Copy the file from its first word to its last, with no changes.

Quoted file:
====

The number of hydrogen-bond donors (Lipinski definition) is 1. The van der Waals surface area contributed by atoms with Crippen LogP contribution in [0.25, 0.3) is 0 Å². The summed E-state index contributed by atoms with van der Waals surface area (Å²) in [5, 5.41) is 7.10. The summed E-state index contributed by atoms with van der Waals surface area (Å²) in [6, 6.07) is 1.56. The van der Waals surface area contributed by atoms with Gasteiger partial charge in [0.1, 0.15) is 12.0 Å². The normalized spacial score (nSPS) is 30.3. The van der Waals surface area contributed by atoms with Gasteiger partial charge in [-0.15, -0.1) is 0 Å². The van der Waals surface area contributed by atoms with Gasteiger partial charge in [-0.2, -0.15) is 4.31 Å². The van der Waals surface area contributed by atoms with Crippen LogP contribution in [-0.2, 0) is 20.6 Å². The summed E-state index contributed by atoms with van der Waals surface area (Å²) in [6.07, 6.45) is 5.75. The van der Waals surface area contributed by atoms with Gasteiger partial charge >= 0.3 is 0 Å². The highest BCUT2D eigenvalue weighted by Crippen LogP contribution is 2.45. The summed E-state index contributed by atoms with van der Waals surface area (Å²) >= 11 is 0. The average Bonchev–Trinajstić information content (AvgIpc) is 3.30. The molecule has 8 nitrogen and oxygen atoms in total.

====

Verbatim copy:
The number of hydrogen-bond donors (Lipinski definition) is 1. The van der Waals surface area contributed by atoms with Crippen LogP contribution in [0.25, 0.3) is 0 Å². The summed E-state index contributed by atoms with van der Waals surface area (Å²) in [5, 5.41) is 7.10. The summed E-state index contributed by atoms with van der Waals surface area (Å²) in [6, 6.07) is 1.56. The van der Waals surface area contributed by atoms with Gasteiger partial charge in [0.1, 0.15) is 12.0 Å². The normalized spacial score (nSPS) is 30.3. The van der Waals surface area contributed by atoms with Gasteiger partial charge in [-0.15, -0.1) is 0 Å². The van der Waals surface area contributed by atoms with Gasteiger partial charge in [-0.2, -0.15) is 4.31 Å². The van der Waals surface area contributed by atoms with Crippen LogP contribution in [-0.2, 0) is 20.6 Å². The summed E-state index contributed by atoms with van der Waals surface area (Å²) in [6.07, 6.45) is 5.75. The van der Waals surface area contributed by atoms with Gasteiger partial charge >= 0.3 is 0 Å². The highest BCUT2D eigenvalue weighted by Crippen LogP contribution is 2.45. The summed E-state index contributed by atoms with van der Waals surface area (Å²) >= 11 is 0. The average Bonchev–Trinajstić information content (AvgIpc) is 3.30. The molecule has 8 nitrogen and oxygen atoms in total.